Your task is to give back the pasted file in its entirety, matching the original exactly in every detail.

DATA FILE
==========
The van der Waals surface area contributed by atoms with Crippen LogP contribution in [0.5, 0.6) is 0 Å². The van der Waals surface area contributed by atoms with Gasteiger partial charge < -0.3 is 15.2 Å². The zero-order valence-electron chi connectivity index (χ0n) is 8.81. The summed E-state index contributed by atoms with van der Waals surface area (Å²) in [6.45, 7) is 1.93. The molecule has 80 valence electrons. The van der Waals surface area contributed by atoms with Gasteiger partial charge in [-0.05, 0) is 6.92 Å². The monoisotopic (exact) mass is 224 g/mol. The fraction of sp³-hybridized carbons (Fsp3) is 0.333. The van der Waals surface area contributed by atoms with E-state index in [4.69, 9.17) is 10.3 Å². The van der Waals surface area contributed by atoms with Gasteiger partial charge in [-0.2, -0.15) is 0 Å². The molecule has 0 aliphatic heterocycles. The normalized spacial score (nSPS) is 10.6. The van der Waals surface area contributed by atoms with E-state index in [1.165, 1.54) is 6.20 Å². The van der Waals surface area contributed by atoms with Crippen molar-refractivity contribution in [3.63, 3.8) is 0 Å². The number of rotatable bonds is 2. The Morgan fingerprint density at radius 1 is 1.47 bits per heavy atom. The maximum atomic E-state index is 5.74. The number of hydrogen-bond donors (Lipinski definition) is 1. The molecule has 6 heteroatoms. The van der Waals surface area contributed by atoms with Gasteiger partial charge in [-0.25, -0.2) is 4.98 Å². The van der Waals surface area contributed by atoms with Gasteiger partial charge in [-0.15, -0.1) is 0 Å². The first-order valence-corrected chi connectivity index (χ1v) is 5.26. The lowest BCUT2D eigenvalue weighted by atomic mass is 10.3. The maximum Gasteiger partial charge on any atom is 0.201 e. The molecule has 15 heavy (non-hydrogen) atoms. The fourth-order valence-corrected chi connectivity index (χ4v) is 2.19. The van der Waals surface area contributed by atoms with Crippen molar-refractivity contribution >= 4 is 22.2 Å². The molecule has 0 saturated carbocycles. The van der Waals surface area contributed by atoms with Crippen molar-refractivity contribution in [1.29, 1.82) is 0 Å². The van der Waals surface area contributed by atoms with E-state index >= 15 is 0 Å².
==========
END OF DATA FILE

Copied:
The van der Waals surface area contributed by atoms with Crippen LogP contribution in [0.5, 0.6) is 0 Å². The van der Waals surface area contributed by atoms with Gasteiger partial charge < -0.3 is 15.2 Å². The zero-order valence-electron chi connectivity index (χ0n) is 8.81. The summed E-state index contributed by atoms with van der Waals surface area (Å²) in [6.45, 7) is 1.93. The molecule has 80 valence electrons. The van der Waals surface area contributed by atoms with Gasteiger partial charge in [-0.05, 0) is 6.92 Å². The monoisotopic (exact) mass is 224 g/mol. The fraction of sp³-hybridized carbons (Fsp3) is 0.333. The van der Waals surface area contributed by atoms with E-state index in [4.69, 9.17) is 10.3 Å². The van der Waals surface area contributed by atoms with Gasteiger partial charge in [-0.2, -0.15) is 0 Å². The molecule has 0 aliphatic heterocycles. The normalized spacial score (nSPS) is 10.6. The van der Waals surface area contributed by atoms with E-state index in [1.165, 1.54) is 6.20 Å². The van der Waals surface area contributed by atoms with Crippen molar-refractivity contribution in [3.63, 3.8) is 0 Å². The number of rotatable bonds is 2. The Morgan fingerprint density at radius 1 is 1.47 bits per heavy atom. The maximum atomic E-state index is 5.74. The number of hydrogen-bond donors (Lipinski definition) is 1. The molecule has 6 heteroatoms. The van der Waals surface area contributed by atoms with Gasteiger partial charge in [-0.25, -0.2) is 4.98 Å². The van der Waals surface area contributed by atoms with Gasteiger partial charge in [-0.15, -0.1) is 0 Å². The first-order valence-corrected chi connectivity index (χ1v) is 5.26. The lowest BCUT2D eigenvalue weighted by atomic mass is 10.3. The maximum Gasteiger partial charge on any atom is 0.201 e. The molecule has 15 heavy (non-hydrogen) atoms. The fourth-order valence-corrected chi connectivity index (χ4v) is 2.19. The van der Waals surface area contributed by atoms with Crippen molar-refractivity contribution >= 4 is 22.2 Å². The molecule has 0 saturated carbocycles. The van der Waals surface area contributed by atoms with Crippen molar-refractivity contribution in [1.29, 1.82) is 0 Å². The van der Waals surface area contributed by atoms with E-state index >= 15 is 0 Å².